The increased water storage, in this case, occurred in Australia, northern South America and Southeast Asia, and is closely tied to a shift from El Niño to La Niña conditions. This temporary transfer of water mass could not, however, ultimately overcome the long-term trend of rising sea level caused by melting ice and warming, expanding oceans. Global mean sea level rebounded quickly after the La Niña event was over.
The masses of ice around Earth’s poles exert their own gravitational pull—one that can alter the mass balance of the oceans. These gravitational changes have come to be known as sea level “fingerprints,” a particularly apt analogy. Their effects on sea level present a profile similar to that of a finger pressed into a pliant surface: a kind of cratering, with lower sea level at the center, higher sea level at the edges. The melting of ice sheets and glaciers, as we have seen, leaves behind a gravitational hollow of lowered sea level, as the water that had been pulled toward the ice mass, no longer captive to its gravitational attraction, migrates away; meanwhile, the additional water mass transferred from the melting ice to the ocean will, at a sufficient distance, raise sea levels. Maps of these variations even look a bit like a fingerprint, with concentric, irregular curves.
A total meltdown of the massive ice sheets, such as those in East or West Antarctica, would warp the ocean surface at a global scale [Gomez et al., 2010]. But even the more moderate, regional effects of real-world melting are significant and measurable. The melting of specific ice sheets or glaciers, in fact, exhibits distinctive patterns of geographic variation in sea level; the original source of the melt-water, in other words, leaves a unique gravitational fingerprint [Mitrovica et al., 2011], allowing it to be identified much as a detective identifies the fingerprints of a criminal.
One study that relied on GRACE measurements of ice loss for the planet’s three largest ocean-altering ice masses—the Greenland and Antarctic ice sheets, and Alaskan glaciers—sought to compute their combined effects on relative sea levels over the nine-year period, 2000 to 2008 [Bamber et al., 2010]. The study, which considered gravitational changes (as well as some other effects, such as the rotation of the Earth) showed that sea levels were driven highest in the Pacific and Indian oceans between about 20 degrees north latitude and 40 degrees south: a rise of 1.6 millimeters per year, or about 23 percent above the global “eustatic” mean sea level for the period of 1.4 millimeters per year (excluding other glaciers and thermal expansion). The lowest sea level rise with combined contributions from all three sources was Northern Europe’s 0.8 millimeters per year, about 45 percent below the global mean.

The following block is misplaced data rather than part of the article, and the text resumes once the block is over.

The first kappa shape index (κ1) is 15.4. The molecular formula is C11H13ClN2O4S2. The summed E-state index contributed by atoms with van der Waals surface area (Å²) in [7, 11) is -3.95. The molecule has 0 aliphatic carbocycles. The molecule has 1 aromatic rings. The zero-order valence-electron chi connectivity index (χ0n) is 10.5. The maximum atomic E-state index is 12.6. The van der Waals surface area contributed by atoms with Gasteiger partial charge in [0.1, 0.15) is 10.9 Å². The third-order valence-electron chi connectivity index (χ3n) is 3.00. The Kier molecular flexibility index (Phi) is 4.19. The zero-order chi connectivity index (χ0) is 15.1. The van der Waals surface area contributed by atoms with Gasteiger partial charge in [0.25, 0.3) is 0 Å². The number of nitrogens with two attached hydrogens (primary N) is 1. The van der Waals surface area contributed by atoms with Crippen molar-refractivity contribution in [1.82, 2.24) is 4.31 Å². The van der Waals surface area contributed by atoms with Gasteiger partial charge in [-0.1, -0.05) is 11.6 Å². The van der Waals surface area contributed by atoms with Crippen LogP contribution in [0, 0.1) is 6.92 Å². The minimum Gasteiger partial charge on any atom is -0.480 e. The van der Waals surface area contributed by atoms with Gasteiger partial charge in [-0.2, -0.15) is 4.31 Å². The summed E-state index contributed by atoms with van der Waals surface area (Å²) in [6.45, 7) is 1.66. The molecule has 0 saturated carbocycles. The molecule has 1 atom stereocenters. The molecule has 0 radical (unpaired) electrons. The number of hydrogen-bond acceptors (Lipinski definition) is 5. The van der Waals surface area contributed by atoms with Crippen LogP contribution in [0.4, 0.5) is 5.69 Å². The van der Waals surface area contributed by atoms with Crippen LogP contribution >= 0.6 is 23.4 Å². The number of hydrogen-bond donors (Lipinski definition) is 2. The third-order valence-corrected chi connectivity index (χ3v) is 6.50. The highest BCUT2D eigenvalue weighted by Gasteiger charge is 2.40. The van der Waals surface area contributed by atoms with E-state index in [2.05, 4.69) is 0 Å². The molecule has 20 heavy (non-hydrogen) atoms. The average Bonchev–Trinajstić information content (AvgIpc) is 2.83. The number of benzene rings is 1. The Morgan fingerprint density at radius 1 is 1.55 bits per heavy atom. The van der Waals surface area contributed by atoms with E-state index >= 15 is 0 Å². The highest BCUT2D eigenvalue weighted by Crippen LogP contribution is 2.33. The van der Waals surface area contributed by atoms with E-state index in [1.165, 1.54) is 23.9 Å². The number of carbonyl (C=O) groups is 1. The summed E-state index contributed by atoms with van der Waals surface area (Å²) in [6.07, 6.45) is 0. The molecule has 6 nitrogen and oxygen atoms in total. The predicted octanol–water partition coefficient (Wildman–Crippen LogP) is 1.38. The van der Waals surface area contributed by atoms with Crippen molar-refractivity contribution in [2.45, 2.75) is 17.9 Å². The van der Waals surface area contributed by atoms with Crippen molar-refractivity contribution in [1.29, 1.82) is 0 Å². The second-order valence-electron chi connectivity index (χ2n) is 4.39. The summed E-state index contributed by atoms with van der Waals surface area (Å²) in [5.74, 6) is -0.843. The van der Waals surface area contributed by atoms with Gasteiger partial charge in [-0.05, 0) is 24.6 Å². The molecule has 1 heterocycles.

That would place Micronesia, the Solomon and Marshal Islands, the Maldives and small atolls, among other locations, in the zone of highest relative sea level rise; the same area has seen its sea level driven higher by thermal expansion as well.
The study also mapped gravitationally based, regional sea-level variations for the same nine-year period, linked to individual ice-mass contributions from each of the three large sources.
Postglacial rebound: the regional view
To make accurate estimates of sea-level rise, changes in gravitation at the local and regional level must be balanced against the gradual, and linear, recovery of ocean basins from the last ice age. The widening of these basins as they slowly spring upward can cause sea levels to drop. The equally linear nature of mass reduction from modern-day ice melt, however, requires researchers to tease apart the two signals—an essential step in parsing the contribution of ice to sea level rise. One modeling study [Wu et al., 2010] found significant rebound over Alaska and West Antarctica, and less pronounced effects over other regions. The study’s authors estimated mass losses from 2002 to 2008 of about 104 gigatons per year in Greenland, 101 in the Alaska-Yukon region, and 64 in West Antarctica (though with a somewhat wide range of uncertainties—plus or minus 23 gigatons per year for Greenland and Alaska-Yukon, and 32 for West Antarctica).
The authors recommended adding 0.66 millimeters per year to GRACE-based global sea-level rise estimates to compensate for the drop in sea level as rebounding ocean basins widened.